I like to say I inherited my mom's reclusiveness. And maybe I did. But the most honest reason I can give for moving out of the city is that I have the ability, for better or worse, to feel things extra hard. I also must admit that sometimes I superimpose forgive and forget. And that means in my human relationships I haven't always been good about drawing boundaries. I sometimes get tricked and taken advantage of. Truth.
One of my favorite parts about this life-in-nature gig is that, in lieu of interaction with homosapiens, I get to practice love with insects and birds and animals. This morning I had a tip-toeing close encounter with a fatty spider on the toilet, and Toby and I walked with a pale-colored coyote for a couple of miles on our evening hike. I'm not lying. After about 15 minutes of her tracking us from a distance and slowly making her way to the trail side, I pulled out my iPhizzle to catch a video because I recognized that the whole scene might be hard to believe. You can check out the highlight reel in IG. She's real pretty.
Coyotes have been showing up in my life for as long as I can remember, and she is the third I have seen in as many weeks. But my recently glorified busy-ness kept me from asking what it meant until today. Duh. I could not have ignored her - homegirl was definitely telling me something. She was gentle, she stayed with us for a long time, she played for a bit in the grass while we ate almonds, and she beckoned for my attention.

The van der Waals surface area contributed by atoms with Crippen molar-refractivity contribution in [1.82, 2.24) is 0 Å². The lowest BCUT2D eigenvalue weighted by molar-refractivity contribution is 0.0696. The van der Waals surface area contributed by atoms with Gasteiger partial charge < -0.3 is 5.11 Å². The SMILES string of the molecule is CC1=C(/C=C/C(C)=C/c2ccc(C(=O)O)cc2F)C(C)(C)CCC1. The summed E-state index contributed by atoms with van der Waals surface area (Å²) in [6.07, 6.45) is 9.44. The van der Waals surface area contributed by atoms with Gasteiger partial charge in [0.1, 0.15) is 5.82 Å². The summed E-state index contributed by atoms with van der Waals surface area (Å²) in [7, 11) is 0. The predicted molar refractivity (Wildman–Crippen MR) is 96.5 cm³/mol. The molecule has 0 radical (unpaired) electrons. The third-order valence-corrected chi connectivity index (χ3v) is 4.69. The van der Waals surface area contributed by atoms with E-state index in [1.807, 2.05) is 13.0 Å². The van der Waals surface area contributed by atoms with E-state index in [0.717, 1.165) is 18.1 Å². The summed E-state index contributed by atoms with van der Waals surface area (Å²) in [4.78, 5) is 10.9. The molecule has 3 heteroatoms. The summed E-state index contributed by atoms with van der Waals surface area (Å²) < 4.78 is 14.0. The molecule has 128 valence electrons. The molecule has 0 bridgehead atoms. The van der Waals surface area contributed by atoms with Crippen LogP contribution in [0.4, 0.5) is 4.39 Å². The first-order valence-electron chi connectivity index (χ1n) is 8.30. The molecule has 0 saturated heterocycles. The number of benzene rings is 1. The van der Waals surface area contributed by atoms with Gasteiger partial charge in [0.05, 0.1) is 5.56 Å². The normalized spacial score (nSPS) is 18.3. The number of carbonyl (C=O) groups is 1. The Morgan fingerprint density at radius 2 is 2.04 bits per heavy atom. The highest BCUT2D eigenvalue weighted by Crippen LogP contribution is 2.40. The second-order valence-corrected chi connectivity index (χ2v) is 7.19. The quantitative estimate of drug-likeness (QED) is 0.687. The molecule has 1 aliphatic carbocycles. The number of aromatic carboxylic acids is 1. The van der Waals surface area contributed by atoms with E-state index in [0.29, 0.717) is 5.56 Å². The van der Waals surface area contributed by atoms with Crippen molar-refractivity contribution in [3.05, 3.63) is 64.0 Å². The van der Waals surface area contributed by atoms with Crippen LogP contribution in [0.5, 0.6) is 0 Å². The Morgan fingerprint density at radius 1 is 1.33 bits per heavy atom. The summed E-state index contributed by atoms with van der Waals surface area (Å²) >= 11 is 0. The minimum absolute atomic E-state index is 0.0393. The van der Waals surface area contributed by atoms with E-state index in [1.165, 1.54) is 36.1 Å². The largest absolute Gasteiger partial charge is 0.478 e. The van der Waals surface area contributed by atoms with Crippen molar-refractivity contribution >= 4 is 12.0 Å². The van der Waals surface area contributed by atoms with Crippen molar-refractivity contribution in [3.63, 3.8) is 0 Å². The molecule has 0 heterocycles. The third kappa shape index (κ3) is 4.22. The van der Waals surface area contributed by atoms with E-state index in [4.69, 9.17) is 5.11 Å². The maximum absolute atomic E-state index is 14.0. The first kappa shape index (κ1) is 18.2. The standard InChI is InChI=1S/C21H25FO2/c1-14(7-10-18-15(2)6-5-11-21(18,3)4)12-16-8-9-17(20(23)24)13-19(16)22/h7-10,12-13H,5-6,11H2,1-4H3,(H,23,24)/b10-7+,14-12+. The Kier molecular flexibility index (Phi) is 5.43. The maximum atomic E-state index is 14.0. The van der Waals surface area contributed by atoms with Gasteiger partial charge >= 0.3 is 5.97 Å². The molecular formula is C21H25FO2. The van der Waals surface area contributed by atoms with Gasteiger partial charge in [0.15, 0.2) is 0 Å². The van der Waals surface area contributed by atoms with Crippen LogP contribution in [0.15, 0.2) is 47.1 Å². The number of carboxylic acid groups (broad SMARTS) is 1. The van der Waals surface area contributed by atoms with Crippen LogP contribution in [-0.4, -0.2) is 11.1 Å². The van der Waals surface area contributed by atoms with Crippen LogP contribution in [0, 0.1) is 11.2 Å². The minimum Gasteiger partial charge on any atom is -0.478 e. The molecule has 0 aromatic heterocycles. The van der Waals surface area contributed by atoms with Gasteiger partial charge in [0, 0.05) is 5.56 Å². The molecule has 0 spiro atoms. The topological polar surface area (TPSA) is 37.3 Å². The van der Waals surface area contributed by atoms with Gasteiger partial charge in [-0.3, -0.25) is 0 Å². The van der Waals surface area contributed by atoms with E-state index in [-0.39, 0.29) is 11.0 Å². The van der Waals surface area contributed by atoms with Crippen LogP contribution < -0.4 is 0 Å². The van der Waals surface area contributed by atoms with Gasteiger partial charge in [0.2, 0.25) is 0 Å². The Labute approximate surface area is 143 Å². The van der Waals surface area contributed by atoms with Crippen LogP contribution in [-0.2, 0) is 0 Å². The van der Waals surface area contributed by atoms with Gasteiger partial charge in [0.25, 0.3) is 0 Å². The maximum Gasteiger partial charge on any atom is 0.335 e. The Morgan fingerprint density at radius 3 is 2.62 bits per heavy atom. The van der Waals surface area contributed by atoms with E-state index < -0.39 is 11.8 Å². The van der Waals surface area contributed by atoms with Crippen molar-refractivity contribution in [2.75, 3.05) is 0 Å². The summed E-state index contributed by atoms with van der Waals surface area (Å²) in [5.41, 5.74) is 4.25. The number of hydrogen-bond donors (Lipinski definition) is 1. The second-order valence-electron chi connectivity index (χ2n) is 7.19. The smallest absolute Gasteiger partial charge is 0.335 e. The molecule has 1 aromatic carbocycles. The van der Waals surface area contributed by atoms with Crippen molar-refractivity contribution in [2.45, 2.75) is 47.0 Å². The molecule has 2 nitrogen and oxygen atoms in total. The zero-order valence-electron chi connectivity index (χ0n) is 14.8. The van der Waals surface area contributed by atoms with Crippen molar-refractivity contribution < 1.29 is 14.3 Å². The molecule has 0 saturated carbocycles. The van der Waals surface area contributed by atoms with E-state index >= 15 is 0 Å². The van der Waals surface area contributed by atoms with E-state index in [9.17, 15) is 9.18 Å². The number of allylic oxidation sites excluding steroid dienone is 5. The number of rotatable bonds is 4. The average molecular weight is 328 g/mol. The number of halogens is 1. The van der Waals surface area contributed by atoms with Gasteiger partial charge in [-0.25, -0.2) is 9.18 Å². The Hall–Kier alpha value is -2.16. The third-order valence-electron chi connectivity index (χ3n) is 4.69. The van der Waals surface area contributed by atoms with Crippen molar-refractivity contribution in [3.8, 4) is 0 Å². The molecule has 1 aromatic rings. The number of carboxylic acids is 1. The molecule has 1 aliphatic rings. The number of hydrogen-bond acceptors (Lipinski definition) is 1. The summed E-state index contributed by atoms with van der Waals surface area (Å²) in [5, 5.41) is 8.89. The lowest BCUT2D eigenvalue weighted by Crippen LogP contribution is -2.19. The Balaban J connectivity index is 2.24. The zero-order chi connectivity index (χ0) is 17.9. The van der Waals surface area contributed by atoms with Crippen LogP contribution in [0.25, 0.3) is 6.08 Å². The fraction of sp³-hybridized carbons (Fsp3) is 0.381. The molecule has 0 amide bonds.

Totem medicine tells us that coyote heeds a warning. That there are tricksters about. And that we best be aware of our principles and clear of our intentions. Yeah, okay. Heard.
There are tricksters in my life, y'all. There always have been. Shit, the world is filled with them. And most of the time I know who they are, but I have been historically afraid of calling them out. Not that they are always "bad" or even need to be valued in any sort of way. Sometimes they're funny and damaged and really just trying to get by. But on the other side of that coin are the folks who dupe us while knowing and the back-biting feeling that entails. Those experiences can be filled with dishonesty and complicity and even betrayal.
Most of the time, having one pulled over on you just plain hurts.
And yet, Coyote medicine also teaches us to be proactive, to act on intuition and to build endurance. A coyote will spend days herding prey back to its pack for the kill - wearing it down step by step, predicting its next move, and staying vigilant to the moment of death. These are skills of integrity, and if we cultivate them we are much less likely to get played.
Coyote medicine also teaches us to play and celebrate alongside our work. I like this aspect best. She teaches us to have a sense of humor and to not take it all so seriously. Damn it! We can get played and still play, can't we? I think so. And we can also be cunning and charismatic without hurting one another - enjoying ourselves as we make things happen.
We can be diligent AND joyful. Intent AND wacky. Productive AND silly. Successful without cheating others. We totally can.
It's actually not terribly difficult to goof about, and be in integrity, and get shit done. All at the same time. Coyote says so. And I think I'm meant to follow her.